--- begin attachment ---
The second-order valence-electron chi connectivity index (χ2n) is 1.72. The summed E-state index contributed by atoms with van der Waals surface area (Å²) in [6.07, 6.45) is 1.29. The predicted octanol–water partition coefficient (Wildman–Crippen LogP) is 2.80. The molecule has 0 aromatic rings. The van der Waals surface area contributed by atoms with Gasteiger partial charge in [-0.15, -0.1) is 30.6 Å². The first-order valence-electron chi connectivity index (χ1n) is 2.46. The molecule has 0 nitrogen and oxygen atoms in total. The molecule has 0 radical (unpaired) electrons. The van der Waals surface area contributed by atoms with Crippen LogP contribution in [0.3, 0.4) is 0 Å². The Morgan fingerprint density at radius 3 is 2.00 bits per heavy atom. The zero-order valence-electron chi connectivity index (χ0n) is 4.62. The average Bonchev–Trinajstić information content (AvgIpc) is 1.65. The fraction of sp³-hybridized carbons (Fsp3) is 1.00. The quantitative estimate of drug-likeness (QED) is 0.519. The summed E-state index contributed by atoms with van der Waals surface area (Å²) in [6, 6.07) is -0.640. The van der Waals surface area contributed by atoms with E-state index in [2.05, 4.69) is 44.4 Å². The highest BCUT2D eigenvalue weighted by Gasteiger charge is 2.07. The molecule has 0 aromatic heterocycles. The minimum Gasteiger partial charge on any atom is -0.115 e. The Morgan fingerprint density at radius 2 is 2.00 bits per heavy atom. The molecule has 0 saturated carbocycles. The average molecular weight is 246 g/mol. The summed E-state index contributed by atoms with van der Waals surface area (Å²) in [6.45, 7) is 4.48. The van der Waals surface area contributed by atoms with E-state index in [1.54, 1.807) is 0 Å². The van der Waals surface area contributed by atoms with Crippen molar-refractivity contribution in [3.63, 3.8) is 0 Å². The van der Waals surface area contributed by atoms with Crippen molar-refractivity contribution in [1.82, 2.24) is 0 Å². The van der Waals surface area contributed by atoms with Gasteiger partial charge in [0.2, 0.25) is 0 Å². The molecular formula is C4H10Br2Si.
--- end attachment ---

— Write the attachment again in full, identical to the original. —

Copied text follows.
The second-order valence-electron chi connectivity index (χ2n) is 1.72. The summed E-state index contributed by atoms with van der Waals surface area (Å²) in [6.07, 6.45) is 1.29. The predicted octanol–water partition coefficient (Wildman–Crippen LogP) is 2.80. The molecule has 0 aromatic rings. The van der Waals surface area contributed by atoms with Gasteiger partial charge in [-0.15, -0.1) is 30.6 Å². The first-order valence-electron chi connectivity index (χ1n) is 2.46. The molecule has 0 nitrogen and oxygen atoms in total. The molecule has 0 radical (unpaired) electrons. The van der Waals surface area contributed by atoms with Crippen LogP contribution in [0.3, 0.4) is 0 Å². The Morgan fingerprint density at radius 3 is 2.00 bits per heavy atom. The zero-order valence-electron chi connectivity index (χ0n) is 4.62. The average Bonchev–Trinajstić information content (AvgIpc) is 1.65. The fraction of sp³-hybridized carbons (Fsp3) is 1.00. The quantitative estimate of drug-likeness (QED) is 0.519. The summed E-state index contributed by atoms with van der Waals surface area (Å²) in [6, 6.07) is -0.640. The van der Waals surface area contributed by atoms with E-state index in [2.05, 4.69) is 44.4 Å². The highest BCUT2D eigenvalue weighted by Gasteiger charge is 2.07. The molecule has 0 aromatic heterocycles. The minimum Gasteiger partial charge on any atom is -0.115 e. The Morgan fingerprint density at radius 2 is 2.00 bits per heavy atom. The molecule has 0 saturated carbocycles. The average molecular weight is 246 g/mol. The summed E-state index contributed by atoms with van der Waals surface area (Å²) in [6.45, 7) is 4.48. The van der Waals surface area contributed by atoms with E-state index in [1.54, 1.807) is 0 Å². The van der Waals surface area contributed by atoms with Crippen molar-refractivity contribution in [3.63, 3.8) is 0 Å². The van der Waals surface area contributed by atoms with Crippen molar-refractivity contribution in [1.82, 2.24) is 0 Å². The van der Waals surface area contributed by atoms with Gasteiger partial charge in [0.2, 0.25) is 0 Å². The molecular formula is C4H10Br2Si.